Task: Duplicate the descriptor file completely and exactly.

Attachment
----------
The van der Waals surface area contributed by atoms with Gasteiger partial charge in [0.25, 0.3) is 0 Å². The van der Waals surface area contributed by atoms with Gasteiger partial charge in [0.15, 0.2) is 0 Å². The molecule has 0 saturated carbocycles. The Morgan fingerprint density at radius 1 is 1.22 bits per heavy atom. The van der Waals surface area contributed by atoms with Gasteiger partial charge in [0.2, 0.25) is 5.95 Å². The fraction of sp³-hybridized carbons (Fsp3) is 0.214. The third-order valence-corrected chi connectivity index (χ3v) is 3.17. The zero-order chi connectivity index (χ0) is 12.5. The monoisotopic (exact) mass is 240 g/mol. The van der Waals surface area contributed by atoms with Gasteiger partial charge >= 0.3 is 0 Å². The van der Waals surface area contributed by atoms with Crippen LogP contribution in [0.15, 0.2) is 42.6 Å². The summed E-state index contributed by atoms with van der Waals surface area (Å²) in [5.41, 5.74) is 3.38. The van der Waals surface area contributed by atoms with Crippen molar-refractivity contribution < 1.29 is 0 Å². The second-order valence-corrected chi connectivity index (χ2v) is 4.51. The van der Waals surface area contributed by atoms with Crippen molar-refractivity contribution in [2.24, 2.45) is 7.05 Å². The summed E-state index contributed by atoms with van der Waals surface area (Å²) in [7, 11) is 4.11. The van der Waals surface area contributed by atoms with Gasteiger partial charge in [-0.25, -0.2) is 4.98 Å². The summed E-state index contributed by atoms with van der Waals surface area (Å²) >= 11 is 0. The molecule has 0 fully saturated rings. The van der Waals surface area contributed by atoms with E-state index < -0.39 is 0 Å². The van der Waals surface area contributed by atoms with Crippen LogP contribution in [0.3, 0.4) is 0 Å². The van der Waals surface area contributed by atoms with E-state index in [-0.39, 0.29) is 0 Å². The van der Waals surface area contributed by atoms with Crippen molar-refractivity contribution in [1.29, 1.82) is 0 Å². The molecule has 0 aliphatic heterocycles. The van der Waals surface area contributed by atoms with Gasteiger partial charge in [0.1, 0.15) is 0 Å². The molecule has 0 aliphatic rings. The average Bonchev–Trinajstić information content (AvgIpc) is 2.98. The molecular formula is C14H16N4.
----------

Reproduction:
The van der Waals surface area contributed by atoms with Gasteiger partial charge in [0.25, 0.3) is 0 Å². The van der Waals surface area contributed by atoms with Gasteiger partial charge in [0.15, 0.2) is 0 Å². The molecule has 0 saturated carbocycles. The Morgan fingerprint density at radius 1 is 1.22 bits per heavy atom. The van der Waals surface area contributed by atoms with Gasteiger partial charge in [0.2, 0.25) is 5.95 Å². The fraction of sp³-hybridized carbons (Fsp3) is 0.214. The third-order valence-corrected chi connectivity index (χ3v) is 3.17. The zero-order chi connectivity index (χ0) is 12.5. The monoisotopic (exact) mass is 240 g/mol. The van der Waals surface area contributed by atoms with Gasteiger partial charge >= 0.3 is 0 Å². The van der Waals surface area contributed by atoms with Crippen LogP contribution in [0.15, 0.2) is 42.6 Å². The summed E-state index contributed by atoms with van der Waals surface area (Å²) in [5.41, 5.74) is 3.38. The van der Waals surface area contributed by atoms with Crippen molar-refractivity contribution < 1.29 is 0 Å². The second-order valence-corrected chi connectivity index (χ2v) is 4.51. The van der Waals surface area contributed by atoms with Crippen molar-refractivity contribution in [2.24, 2.45) is 7.05 Å². The summed E-state index contributed by atoms with van der Waals surface area (Å²) in [7, 11) is 4.11. The van der Waals surface area contributed by atoms with Gasteiger partial charge in [-0.25, -0.2) is 4.98 Å². The summed E-state index contributed by atoms with van der Waals surface area (Å²) >= 11 is 0. The molecule has 0 fully saturated rings. The van der Waals surface area contributed by atoms with E-state index < -0.39 is 0 Å². The van der Waals surface area contributed by atoms with Crippen LogP contribution in [0.3, 0.4) is 0 Å². The van der Waals surface area contributed by atoms with E-state index in [-0.39, 0.29) is 0 Å². The van der Waals surface area contributed by atoms with Crippen molar-refractivity contribution in [1.29, 1.82) is 0 Å². The molecule has 0 aliphatic heterocycles. The van der Waals surface area contributed by atoms with Gasteiger partial charge in [0.1, 0.15) is 0 Å². The molecule has 0 aliphatic rings. The average Bonchev–Trinajstić information content (AvgIpc) is 2.98. The molecular formula is C14H16N4.